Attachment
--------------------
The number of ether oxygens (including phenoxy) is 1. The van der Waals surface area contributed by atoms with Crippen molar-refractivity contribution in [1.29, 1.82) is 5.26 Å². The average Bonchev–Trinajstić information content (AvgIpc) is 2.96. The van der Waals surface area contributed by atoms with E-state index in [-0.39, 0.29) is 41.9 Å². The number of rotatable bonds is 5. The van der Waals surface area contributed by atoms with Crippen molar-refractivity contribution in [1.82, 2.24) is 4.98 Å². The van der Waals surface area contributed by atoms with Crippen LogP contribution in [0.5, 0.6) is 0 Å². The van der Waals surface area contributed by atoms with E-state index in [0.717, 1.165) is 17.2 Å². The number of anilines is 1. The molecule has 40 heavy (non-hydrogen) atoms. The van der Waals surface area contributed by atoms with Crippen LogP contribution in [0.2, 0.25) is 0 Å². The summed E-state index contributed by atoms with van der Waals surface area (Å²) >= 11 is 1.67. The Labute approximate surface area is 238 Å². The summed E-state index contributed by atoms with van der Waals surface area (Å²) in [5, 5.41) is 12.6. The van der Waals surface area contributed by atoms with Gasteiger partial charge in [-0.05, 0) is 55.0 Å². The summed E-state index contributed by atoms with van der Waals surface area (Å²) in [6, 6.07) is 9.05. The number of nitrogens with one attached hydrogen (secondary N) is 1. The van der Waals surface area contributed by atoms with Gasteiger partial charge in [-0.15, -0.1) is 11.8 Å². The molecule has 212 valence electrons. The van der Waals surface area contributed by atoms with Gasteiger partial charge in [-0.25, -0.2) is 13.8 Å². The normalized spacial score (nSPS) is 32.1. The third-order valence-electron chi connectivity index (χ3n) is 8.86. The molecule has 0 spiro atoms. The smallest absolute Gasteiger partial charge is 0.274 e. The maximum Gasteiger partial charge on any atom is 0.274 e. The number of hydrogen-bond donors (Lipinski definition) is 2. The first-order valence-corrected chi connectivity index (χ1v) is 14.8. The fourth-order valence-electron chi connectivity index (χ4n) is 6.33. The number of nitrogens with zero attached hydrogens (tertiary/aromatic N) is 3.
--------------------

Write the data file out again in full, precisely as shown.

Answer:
The number of ether oxygens (including phenoxy) is 1. The van der Waals surface area contributed by atoms with Crippen molar-refractivity contribution in [1.29, 1.82) is 5.26 Å². The average Bonchev–Trinajstić information content (AvgIpc) is 2.96. The van der Waals surface area contributed by atoms with E-state index in [-0.39, 0.29) is 41.9 Å². The number of rotatable bonds is 5. The van der Waals surface area contributed by atoms with Crippen molar-refractivity contribution in [1.82, 2.24) is 4.98 Å². The van der Waals surface area contributed by atoms with Crippen LogP contribution in [0.5, 0.6) is 0 Å². The van der Waals surface area contributed by atoms with E-state index in [0.717, 1.165) is 17.2 Å². The number of anilines is 1. The molecule has 40 heavy (non-hydrogen) atoms. The van der Waals surface area contributed by atoms with Crippen LogP contribution in [0.2, 0.25) is 0 Å². The summed E-state index contributed by atoms with van der Waals surface area (Å²) >= 11 is 1.67. The Labute approximate surface area is 238 Å². The summed E-state index contributed by atoms with van der Waals surface area (Å²) in [5, 5.41) is 12.6. The van der Waals surface area contributed by atoms with Gasteiger partial charge in [-0.05, 0) is 55.0 Å². The summed E-state index contributed by atoms with van der Waals surface area (Å²) in [6, 6.07) is 9.05. The number of nitrogens with one attached hydrogen (secondary N) is 1. The van der Waals surface area contributed by atoms with Gasteiger partial charge in [-0.15, -0.1) is 11.8 Å². The molecule has 212 valence electrons. The van der Waals surface area contributed by atoms with Gasteiger partial charge in [-0.25, -0.2) is 13.8 Å². The normalized spacial score (nSPS) is 32.1. The third-order valence-electron chi connectivity index (χ3n) is 8.86. The molecule has 0 spiro atoms. The smallest absolute Gasteiger partial charge is 0.274 e. The maximum Gasteiger partial charge on any atom is 0.274 e. The number of hydrogen-bond donors (Lipinski definition) is 2. The first-order valence-corrected chi connectivity index (χ1v) is 14.8. The fourth-order valence-electron chi connectivity index (χ4n) is 6.33. The number of nitrogens with zero attached hydrogens (tertiary/aromatic N) is 3.